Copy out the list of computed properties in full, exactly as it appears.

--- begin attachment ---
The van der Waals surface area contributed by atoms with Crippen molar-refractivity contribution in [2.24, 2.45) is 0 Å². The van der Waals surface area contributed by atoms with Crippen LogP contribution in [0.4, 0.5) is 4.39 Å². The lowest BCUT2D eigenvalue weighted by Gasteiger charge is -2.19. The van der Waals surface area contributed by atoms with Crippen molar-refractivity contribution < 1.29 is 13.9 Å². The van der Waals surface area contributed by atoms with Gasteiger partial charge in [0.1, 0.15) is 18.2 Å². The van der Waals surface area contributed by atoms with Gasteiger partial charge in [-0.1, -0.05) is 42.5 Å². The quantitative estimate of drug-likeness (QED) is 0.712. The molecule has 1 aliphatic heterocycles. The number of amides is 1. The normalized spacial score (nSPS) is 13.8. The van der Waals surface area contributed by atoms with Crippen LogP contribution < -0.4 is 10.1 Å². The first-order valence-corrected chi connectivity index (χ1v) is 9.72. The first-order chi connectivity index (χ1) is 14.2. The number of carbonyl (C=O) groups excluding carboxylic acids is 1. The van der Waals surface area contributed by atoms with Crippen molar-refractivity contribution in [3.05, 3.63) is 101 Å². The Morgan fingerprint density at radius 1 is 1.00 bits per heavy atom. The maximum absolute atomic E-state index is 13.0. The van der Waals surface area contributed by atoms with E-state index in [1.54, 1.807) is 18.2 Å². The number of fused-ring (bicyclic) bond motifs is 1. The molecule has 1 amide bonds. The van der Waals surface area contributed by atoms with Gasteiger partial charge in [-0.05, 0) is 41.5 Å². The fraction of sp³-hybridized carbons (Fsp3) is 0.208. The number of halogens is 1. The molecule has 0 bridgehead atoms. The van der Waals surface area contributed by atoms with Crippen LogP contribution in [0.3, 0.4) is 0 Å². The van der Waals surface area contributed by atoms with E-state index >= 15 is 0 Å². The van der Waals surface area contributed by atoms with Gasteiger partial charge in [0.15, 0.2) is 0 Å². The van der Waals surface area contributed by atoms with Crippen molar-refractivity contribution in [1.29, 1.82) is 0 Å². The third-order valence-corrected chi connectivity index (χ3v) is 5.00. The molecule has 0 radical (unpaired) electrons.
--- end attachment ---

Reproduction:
The van der Waals surface area contributed by atoms with Crippen molar-refractivity contribution in [2.24, 2.45) is 0 Å². The van der Waals surface area contributed by atoms with Crippen LogP contribution in [0.4, 0.5) is 4.39 Å². The lowest BCUT2D eigenvalue weighted by Gasteiger charge is -2.19. The van der Waals surface area contributed by atoms with Crippen molar-refractivity contribution < 1.29 is 13.9 Å². The van der Waals surface area contributed by atoms with Gasteiger partial charge in [0.1, 0.15) is 18.2 Å². The van der Waals surface area contributed by atoms with Gasteiger partial charge in [-0.1, -0.05) is 42.5 Å². The quantitative estimate of drug-likeness (QED) is 0.712. The molecule has 1 aliphatic heterocycles. The number of amides is 1. The normalized spacial score (nSPS) is 13.8. The van der Waals surface area contributed by atoms with Crippen LogP contribution < -0.4 is 10.1 Å². The first-order valence-corrected chi connectivity index (χ1v) is 9.72. The first-order chi connectivity index (χ1) is 14.2. The number of carbonyl (C=O) groups excluding carboxylic acids is 1. The van der Waals surface area contributed by atoms with Crippen molar-refractivity contribution in [3.05, 3.63) is 101 Å². The Morgan fingerprint density at radius 1 is 1.00 bits per heavy atom. The maximum absolute atomic E-state index is 13.0. The van der Waals surface area contributed by atoms with E-state index in [1.54, 1.807) is 18.2 Å². The number of fused-ring (bicyclic) bond motifs is 1. The molecule has 1 amide bonds. The van der Waals surface area contributed by atoms with Gasteiger partial charge in [-0.05, 0) is 41.5 Å². The fraction of sp³-hybridized carbons (Fsp3) is 0.208. The number of halogens is 1. The molecule has 0 bridgehead atoms. The van der Waals surface area contributed by atoms with Crippen LogP contribution in [0.3, 0.4) is 0 Å². The van der Waals surface area contributed by atoms with E-state index >= 15 is 0 Å². The van der Waals surface area contributed by atoms with Gasteiger partial charge in [0.15, 0.2) is 0 Å². The van der Waals surface area contributed by atoms with Crippen molar-refractivity contribution in [1.29, 1.82) is 0 Å². The third-order valence-corrected chi connectivity index (χ3v) is 5.00. The molecule has 0 radical (unpaired) electrons.